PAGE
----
The Pulitzer Prize winning classic by President John F. Kennedy, with an introduction by Caroline Kennedy and a foreword by Robert F. Kennedy. Written in 1955 by the then junior senator from the state of Massachusetts, John F. Kennedy's Profiles in Courage serves as a clarion call to every American. In this book Kennedy chose eight of his historical colleagues to profile for their acts of astounding integrity in the face of overwhelming opposition. These heroes, coming from different junctures in our nation's history, include John Quincy Adams, Daniel Webster, Thomas Hart Benton, and Robert A. Taft. Now, a half-century later, the book remains a moving, powerful, and relevant testament to the indomitable national spirit and an unparalleled celebration of that most noble of human virtues. It resounds with timeless lessons on the most cherished of virtues and is a powerful reminder of the strength of the human spirit. Profiles in Courage is as Robert Kennedy states in the foreword: "not just stories of the past but a book of hope and confidence for the future. What happens to the country, to the world, depends on what we do with what others have left us." Along with vintage photographs and an extensive author biography, this book features Kennedy's correspondence about the writing project, contemporary reviews, a letter from Ernest Hemingway, and two rousing speeches from recipients of the Profile in Courage Award. Introduction by John F. Kennedy's daughter Caroline Kennedy, forward by John F. Kennedy's brother Robert F. Kennedy.
It is not a surprise if senators do no come to mind if one imagines courageous people. Nay-saying is the chief function of the senate. It is a feature and not a bug. Senators have little to fear for nay-saying. Incumbents are nearly impossible to unseat, way past their shelf-life. Their six year terms leave ample time for amnesia to work. Courage for a senator according to Kennedy is voting against their party/state interest. I would divide JFK's examples into three categories: 1) Conscience voters: Thomas Hart Benton (MO, pro Union), Sam Houston (TX, against secession), Lucius Quintus Cincinnatus Lamar (MS, against currency debasing), George Norris (NE, filibustered WWI entry). 2) Legalists: Edmund G. Ross (KS, against impeachment), Robert A. Taft (OH, against Nürnberg death penalties). 3) Compromisers: John Quincy Adams (MA, pro Embargo), Daniel Webster (MA, slavery compromise). Among the decisions only Edmund Ross' refusal to vote for Johnson's impeachment had a historic impact. All the other events would have happened even if the senator under discussion had voted otherwise (the 1850 compromise is debatable, though).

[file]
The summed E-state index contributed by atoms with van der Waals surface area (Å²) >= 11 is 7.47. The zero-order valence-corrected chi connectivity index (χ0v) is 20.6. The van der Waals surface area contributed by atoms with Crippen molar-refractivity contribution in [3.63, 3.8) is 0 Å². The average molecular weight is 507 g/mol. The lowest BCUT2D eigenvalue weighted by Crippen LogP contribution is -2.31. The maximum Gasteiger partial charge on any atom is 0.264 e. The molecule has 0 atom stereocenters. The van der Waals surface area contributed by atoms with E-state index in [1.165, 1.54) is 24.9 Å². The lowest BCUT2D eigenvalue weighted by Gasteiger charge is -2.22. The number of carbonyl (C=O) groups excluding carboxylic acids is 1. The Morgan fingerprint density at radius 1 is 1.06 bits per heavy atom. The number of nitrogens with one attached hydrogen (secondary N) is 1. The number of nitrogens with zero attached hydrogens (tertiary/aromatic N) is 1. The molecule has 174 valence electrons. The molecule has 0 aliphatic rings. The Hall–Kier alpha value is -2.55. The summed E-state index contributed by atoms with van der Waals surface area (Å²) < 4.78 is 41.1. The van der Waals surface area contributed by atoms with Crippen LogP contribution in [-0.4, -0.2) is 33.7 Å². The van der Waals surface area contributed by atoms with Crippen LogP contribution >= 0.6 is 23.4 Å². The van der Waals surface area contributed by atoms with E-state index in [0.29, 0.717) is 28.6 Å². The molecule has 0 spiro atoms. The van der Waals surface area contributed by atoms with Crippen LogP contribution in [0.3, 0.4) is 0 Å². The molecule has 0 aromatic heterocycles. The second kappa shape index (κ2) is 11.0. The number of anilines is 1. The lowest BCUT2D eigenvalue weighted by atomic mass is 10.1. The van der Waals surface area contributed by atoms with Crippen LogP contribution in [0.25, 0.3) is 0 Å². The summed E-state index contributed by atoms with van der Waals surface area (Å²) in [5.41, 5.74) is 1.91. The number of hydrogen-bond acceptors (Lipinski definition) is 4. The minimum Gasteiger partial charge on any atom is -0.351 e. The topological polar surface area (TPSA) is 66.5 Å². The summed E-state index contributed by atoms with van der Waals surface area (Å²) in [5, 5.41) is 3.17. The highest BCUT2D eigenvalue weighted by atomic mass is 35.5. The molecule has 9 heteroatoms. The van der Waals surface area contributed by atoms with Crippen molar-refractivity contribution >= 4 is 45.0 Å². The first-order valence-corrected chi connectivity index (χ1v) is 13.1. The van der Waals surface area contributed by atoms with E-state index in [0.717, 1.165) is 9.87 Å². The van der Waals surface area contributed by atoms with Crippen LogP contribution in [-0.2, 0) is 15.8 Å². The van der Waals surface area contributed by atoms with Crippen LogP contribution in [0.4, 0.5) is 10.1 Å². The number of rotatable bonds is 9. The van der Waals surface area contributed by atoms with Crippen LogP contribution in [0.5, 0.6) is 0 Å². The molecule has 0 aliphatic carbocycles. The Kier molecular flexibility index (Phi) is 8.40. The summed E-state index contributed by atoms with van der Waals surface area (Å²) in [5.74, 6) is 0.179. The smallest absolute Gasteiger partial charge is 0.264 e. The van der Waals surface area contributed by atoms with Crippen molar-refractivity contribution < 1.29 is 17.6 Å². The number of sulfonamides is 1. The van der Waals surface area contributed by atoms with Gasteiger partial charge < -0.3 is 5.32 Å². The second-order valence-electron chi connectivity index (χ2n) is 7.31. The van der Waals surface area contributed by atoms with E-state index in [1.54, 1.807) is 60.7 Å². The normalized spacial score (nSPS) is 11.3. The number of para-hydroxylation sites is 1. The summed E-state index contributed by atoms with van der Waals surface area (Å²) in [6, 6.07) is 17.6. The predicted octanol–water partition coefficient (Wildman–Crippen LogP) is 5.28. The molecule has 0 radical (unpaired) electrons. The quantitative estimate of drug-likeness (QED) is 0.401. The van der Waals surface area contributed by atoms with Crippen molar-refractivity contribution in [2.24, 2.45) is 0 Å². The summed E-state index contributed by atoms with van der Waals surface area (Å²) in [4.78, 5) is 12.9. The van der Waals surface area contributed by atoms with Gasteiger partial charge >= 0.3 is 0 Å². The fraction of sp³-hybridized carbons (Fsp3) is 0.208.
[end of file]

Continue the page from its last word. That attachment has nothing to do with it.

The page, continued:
Overall, a not particularly well written book which served its purpose in adding an intellectual halo to JFK but does not stand the test of time.
The book is interesting because unfortunately in our time of partisan politics it is rare when someone bucks the majority and votes their conscience or what the country really needs. We need more politicians who look out for the country first and their narrow minded partisan groups last, right/left, Republican/Democrat, Liberal/Conservative.
A must read for the history major.
Herbert Parmet, a historian who wrote a book on Kennedy, analyzing Profiles in Courage does believe Kennedy largely wrote the opening and closing thematic chapters, and those are I think the parts of the book of enduring historical interest given his presidency. In them Kennedy lays out a philosophy of governance. Elected representatives, Kennedy avers, should not "serve merely as a seismograph to record shifts in popular opinion." I've seen some reviewers lambast that view, claiming that for elected representatives to go against their constituencies, whatever their own views, is undemocratic. Personally, I'd counter that America is not a democracy, not a direct one, and was never designed to be. We're a republic. We elect representatives who are supposed to exercise their best judgement, then defend it to their constituencies who are then free to elect someone else if they don't agree. I'm with Kennedy on that.
Kennedy did apparently come up with the idea of the book: stories of eight United States Senators who cast unpopular, potentially career-ending votes. The profiles included some names I think will be familiar to anyone acquainted with American History: John Quincy Adams, Daniel Webster, Sam Houston and Robert Taft. The other names are much more obscure, although I found the story of Edmund G. Ross, who cast the deciding vote not to impeach President Andrew Johnson, the most memorable in the book. (Although not mentioned is that there is considerable evidence Ross was bribed for his vote. But that wouldn't make for a profile of courage, would it?) All in all, I did find the stories entertaining, but insightful, impressive works of history worthy of an award? No. But I think those opening and closing chapters, "Courage in Politics" and "The Meaning of Courage" well worth reading and thinking about for anyone interested in politics, particularly the American system. That's why in my estimation the book is worth a three-star rating, whatever its genesis and flaws.